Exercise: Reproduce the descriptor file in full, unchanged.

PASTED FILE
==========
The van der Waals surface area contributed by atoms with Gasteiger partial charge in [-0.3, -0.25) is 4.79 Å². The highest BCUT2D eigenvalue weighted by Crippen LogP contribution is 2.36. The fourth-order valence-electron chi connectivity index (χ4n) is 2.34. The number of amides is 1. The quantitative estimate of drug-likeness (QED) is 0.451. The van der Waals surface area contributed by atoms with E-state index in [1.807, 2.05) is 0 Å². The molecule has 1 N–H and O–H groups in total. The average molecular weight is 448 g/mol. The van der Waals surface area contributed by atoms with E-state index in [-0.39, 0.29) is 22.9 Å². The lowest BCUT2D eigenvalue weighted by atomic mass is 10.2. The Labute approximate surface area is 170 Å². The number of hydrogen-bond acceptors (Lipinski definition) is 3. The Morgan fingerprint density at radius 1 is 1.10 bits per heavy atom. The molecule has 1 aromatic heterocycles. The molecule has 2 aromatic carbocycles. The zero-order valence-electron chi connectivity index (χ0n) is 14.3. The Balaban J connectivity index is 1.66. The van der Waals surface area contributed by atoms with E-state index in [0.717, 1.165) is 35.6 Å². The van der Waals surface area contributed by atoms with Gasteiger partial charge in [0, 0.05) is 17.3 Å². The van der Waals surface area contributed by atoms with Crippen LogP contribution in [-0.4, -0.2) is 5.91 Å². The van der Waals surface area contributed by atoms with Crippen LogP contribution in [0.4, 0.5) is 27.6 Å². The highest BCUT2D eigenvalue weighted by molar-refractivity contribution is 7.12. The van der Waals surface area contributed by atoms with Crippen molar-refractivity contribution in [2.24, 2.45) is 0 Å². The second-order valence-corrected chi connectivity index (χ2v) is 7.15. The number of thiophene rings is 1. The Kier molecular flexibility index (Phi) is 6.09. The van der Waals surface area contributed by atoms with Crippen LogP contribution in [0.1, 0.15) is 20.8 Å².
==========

The van der Waals surface area contributed by atoms with Gasteiger partial charge in [-0.3, -0.25) is 4.79 Å². The highest BCUT2D eigenvalue weighted by Crippen LogP contribution is 2.36. The fourth-order valence-electron chi connectivity index (χ4n) is 2.34. The number of amides is 1. The quantitative estimate of drug-likeness (QED) is 0.451. The van der Waals surface area contributed by atoms with E-state index in [1.807, 2.05) is 0 Å². The molecule has 1 N–H and O–H groups in total. The average molecular weight is 448 g/mol. The van der Waals surface area contributed by atoms with E-state index in [-0.39, 0.29) is 22.9 Å². The lowest BCUT2D eigenvalue weighted by atomic mass is 10.2. The Labute approximate surface area is 170 Å². The number of hydrogen-bond acceptors (Lipinski definition) is 3. The Morgan fingerprint density at radius 1 is 1.10 bits per heavy atom. The molecule has 1 aromatic heterocycles. The molecule has 2 aromatic carbocycles. The zero-order valence-electron chi connectivity index (χ0n) is 14.3. The Balaban J connectivity index is 1.66. The van der Waals surface area contributed by atoms with E-state index in [0.717, 1.165) is 35.6 Å². The van der Waals surface area contributed by atoms with Gasteiger partial charge in [0, 0.05) is 17.3 Å². The van der Waals surface area contributed by atoms with Crippen LogP contribution in [-0.4, -0.2) is 5.91 Å². The van der Waals surface area contributed by atoms with Crippen LogP contribution in [0.4, 0.5) is 27.6 Å². The highest BCUT2D eigenvalue weighted by molar-refractivity contribution is 7.12. The van der Waals surface area contributed by atoms with Crippen molar-refractivity contribution in [2.24, 2.45) is 0 Å². The second-order valence-corrected chi connectivity index (χ2v) is 7.15. The number of thiophene rings is 1. The Kier molecular flexibility index (Phi) is 6.09. The van der Waals surface area contributed by atoms with Crippen LogP contribution in [0.1, 0.15) is 20.8 Å².